PSA: PayPal Fees (DO's and DONT'S) + TUTORIAL

Posted 7 months, 15 days ago (Edited 2 months, 19 days ago) by sonyaism

EDIT: Unsure where to put this, a follower of mine told me "General" would be good enough. lol


Hey everyone. Recently, I was in a situation concerning PayPal fees that left me salty.

So, being salty, I posted a PSA on my bulletins.

Then, being even saltier, I updated and moved my PayPal Tutorial (used to be on dA) which I am here to share with you today!

Before I get started, I would like to just address PayPal Fees.


It goes against PayPal's User Agreement to charge
your customer/buyer PayPal's Trasaction Fees.


International Transactions

Please be aware that as of late 2016, PayPal has installed auto-currency exchange.
Please refer to my guide on Weebly on how to deal with it.
Please check in with people you are buying from outside the country if they want their money in USd or their home-currency.
ALSO, fees are higher than normal fees when sending abroad.


Transaction Fees

  • DO know that asking someone to cover your PayPal Fees will get you in trouble.
    • They can limit or freeze your account which means you won't be able to receive or spend funds, depending.

  • DO know that it is against PayPal's User Agreement to charge someone PayPal's Transaction Fees.

  • DO raise your prices discreetly if the fees are that much of a hassle.

  • DO not ask for your buyer to cover your PayPal Fees.
  • DON'T use "Friends & Family" payment method to avoid fees.
    • As a Seller: Potentially can limit/freeze your account.
    • As a Buyer: The seller is able to scam you because this does not offer "PayPal Protection" which means you are unable to open a dispute against them if they run off with your money.

  • DON'T ask your buyer to cover your PayPal Fees.

  • DON'T ask your buyer to cover your PayPal Fees.

  • DON'T ask your buyer to cover your PayPal Fees.
Note: If you were someone that added an extra dollar or more when sending money, that can be considered a "tip."
You put extra money onto the transaction out of your own volition. No one asked you to do so.
If the seller did ask you to cover the fees, then they are violating PayPal's User Agreement which you, under no circumstance, should be covering the fees.



Screenshot of the User Agreement Clause






Thanks for taking a read!

Feel free to critique, corret, and comment below!

I need the feedback. :')

>>sonyaism ♥

Thank you so much for Calling this out

Aaa, I'm late to the party, but thank you so much for this! No more having to explain it to them myself! :P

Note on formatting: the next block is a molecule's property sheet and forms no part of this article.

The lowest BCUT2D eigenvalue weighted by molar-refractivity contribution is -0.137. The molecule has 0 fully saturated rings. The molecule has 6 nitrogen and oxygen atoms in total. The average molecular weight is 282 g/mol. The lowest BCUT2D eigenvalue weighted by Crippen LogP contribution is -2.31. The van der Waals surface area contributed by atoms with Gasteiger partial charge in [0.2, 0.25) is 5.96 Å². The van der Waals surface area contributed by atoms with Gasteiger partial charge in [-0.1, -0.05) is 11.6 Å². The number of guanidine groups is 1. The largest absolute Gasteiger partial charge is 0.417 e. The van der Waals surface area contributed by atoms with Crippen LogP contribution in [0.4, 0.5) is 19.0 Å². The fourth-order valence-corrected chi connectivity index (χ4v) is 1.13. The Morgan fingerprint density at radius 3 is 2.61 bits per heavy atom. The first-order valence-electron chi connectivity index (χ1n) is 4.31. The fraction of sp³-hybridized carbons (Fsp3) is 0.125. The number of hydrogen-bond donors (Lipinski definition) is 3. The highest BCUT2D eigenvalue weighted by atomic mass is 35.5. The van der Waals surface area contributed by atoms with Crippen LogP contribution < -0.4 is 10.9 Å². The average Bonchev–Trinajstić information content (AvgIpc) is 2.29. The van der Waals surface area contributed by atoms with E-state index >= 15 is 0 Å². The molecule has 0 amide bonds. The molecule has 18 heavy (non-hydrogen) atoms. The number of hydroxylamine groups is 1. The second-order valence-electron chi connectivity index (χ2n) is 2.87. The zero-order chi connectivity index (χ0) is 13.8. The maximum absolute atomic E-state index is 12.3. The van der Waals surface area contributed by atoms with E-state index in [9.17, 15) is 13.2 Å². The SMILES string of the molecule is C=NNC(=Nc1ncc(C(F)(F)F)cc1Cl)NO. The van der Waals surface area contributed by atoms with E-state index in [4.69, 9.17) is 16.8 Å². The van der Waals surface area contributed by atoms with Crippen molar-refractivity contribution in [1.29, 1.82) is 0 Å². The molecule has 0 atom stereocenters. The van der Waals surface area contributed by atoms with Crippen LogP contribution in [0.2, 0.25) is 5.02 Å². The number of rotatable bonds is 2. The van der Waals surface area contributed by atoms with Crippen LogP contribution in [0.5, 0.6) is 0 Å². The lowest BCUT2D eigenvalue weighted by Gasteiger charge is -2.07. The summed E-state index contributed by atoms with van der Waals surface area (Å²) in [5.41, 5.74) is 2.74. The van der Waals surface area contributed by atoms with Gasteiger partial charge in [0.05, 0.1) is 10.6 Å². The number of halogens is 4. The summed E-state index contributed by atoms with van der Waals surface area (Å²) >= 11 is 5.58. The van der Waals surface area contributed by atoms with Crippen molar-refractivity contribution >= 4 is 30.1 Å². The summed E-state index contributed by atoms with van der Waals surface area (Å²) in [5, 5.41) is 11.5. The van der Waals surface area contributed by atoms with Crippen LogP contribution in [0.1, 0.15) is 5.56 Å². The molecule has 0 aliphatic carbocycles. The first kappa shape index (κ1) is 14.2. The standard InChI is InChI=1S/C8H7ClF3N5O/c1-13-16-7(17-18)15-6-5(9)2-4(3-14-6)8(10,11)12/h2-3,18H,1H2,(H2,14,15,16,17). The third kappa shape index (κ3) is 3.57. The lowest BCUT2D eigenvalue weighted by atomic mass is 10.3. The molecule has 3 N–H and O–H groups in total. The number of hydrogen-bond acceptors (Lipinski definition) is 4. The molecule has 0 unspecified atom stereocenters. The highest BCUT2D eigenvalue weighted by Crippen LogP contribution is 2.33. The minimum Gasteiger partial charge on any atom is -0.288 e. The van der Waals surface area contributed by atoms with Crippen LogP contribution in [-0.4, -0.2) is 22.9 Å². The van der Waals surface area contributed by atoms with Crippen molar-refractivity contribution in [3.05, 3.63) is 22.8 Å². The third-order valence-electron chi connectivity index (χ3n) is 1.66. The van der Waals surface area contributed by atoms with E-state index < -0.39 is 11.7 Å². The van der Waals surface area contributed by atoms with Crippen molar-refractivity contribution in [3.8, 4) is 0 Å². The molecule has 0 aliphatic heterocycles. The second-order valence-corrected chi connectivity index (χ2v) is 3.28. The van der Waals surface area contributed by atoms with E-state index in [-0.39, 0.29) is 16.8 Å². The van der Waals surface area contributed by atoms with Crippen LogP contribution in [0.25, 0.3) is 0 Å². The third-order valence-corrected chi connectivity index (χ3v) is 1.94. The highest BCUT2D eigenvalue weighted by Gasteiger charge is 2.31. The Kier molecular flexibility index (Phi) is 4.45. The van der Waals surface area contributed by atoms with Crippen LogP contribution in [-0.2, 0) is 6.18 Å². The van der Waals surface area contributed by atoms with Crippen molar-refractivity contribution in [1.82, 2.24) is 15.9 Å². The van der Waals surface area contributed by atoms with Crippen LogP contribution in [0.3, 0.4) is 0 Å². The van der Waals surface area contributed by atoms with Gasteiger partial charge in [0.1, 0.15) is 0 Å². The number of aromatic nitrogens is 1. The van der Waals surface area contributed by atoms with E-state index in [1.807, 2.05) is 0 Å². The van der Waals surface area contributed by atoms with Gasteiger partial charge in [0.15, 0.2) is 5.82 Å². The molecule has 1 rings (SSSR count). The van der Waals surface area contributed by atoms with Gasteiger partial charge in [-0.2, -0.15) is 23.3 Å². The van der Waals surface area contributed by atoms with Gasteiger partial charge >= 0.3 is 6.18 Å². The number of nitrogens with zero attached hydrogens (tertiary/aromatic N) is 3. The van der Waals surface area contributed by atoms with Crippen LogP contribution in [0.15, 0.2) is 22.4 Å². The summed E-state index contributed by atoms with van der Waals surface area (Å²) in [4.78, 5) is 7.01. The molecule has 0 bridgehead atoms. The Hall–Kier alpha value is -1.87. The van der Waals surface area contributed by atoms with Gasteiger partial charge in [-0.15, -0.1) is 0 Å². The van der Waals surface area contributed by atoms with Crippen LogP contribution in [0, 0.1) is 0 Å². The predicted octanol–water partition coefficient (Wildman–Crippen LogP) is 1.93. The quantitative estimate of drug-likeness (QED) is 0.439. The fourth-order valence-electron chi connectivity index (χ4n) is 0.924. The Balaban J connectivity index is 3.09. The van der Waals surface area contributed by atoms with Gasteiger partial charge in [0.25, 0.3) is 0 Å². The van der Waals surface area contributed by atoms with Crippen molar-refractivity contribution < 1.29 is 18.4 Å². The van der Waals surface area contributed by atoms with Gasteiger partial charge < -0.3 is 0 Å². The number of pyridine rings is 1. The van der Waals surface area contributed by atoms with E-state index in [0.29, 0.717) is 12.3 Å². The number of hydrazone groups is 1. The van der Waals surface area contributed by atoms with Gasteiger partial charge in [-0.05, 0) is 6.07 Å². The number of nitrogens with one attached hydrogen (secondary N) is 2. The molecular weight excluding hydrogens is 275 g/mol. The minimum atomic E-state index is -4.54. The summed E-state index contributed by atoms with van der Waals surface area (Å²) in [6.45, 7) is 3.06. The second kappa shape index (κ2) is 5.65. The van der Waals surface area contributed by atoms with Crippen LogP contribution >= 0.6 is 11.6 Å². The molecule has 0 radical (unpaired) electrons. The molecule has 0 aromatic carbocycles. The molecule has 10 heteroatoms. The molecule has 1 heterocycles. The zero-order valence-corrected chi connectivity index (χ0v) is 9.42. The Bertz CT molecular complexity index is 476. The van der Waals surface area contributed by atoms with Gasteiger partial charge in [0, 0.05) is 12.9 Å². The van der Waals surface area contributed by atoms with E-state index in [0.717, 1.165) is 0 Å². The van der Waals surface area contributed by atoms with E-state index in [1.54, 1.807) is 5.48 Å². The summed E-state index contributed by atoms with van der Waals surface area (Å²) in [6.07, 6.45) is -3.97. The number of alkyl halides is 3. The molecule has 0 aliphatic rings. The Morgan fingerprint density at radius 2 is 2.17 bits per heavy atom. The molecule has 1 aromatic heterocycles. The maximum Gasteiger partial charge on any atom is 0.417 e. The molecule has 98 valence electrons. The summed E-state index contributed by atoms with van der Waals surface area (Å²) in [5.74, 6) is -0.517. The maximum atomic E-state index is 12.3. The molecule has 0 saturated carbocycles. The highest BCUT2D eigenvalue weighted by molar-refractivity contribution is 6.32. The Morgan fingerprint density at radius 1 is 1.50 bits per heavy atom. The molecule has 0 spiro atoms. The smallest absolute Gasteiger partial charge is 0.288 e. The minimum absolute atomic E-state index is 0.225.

If someone asks me to cover thier fees should I not do business with them?

I can not agree with this ENOUGH!

Im not sure where to put this but I thought this might be the best place to do so. Artists who use paypal, they are changing their ToS which will affect a large group of us who do not use Invoices. Please read the article here to learn how to protect yourself and how to use Invoices

I hope this helps o Q o

^That was posted last year but yes, invoices are definitely the way to go since you can put in your TOS.  Paypal encourages you to do so in invoices which will help cover you better.

Wait, you're not suppose to pay someone's pp fees? I commissioned someone and in their prices they add the pp fees into the price :0 (But it was like 71 cents so it didnt bother me)

Actually, when they say surcharge what they're referring to is when you offer multiple methods of payment for something and tack on extra fees if people use certain methods.

For example, when you go to the gas station and they tell you that if you pay cash it's $2.20/gallon, but if you pay by credit card it's $2.50/gallon. It's very illegal.

So what they mean is don't tell people it's $30 by cash, $35 by credit card, and $40 by paypal. That's why it says at the end "is not higher than what you charge non-Paypal transactions" — basically because they don't want you making money off the fact that you're catering to people using Paypal as an option, not for just covering the fee, they don't care who pays that so long as it's paid. Actually, if you're in possession of a merchants license you're able to have your customers pay tax. Only thing is, paypal fee is not a tax fee. It's a fee that goes to third party, and it CAN be claimed when you file taxes; it's deductible.

So if an artist is making you cover the fees for a Paypal transaction, remember that these people are totally able to claim this on their tax return, in turn they're making money off you paying the fee...unless they're being illegal and not filing taxes.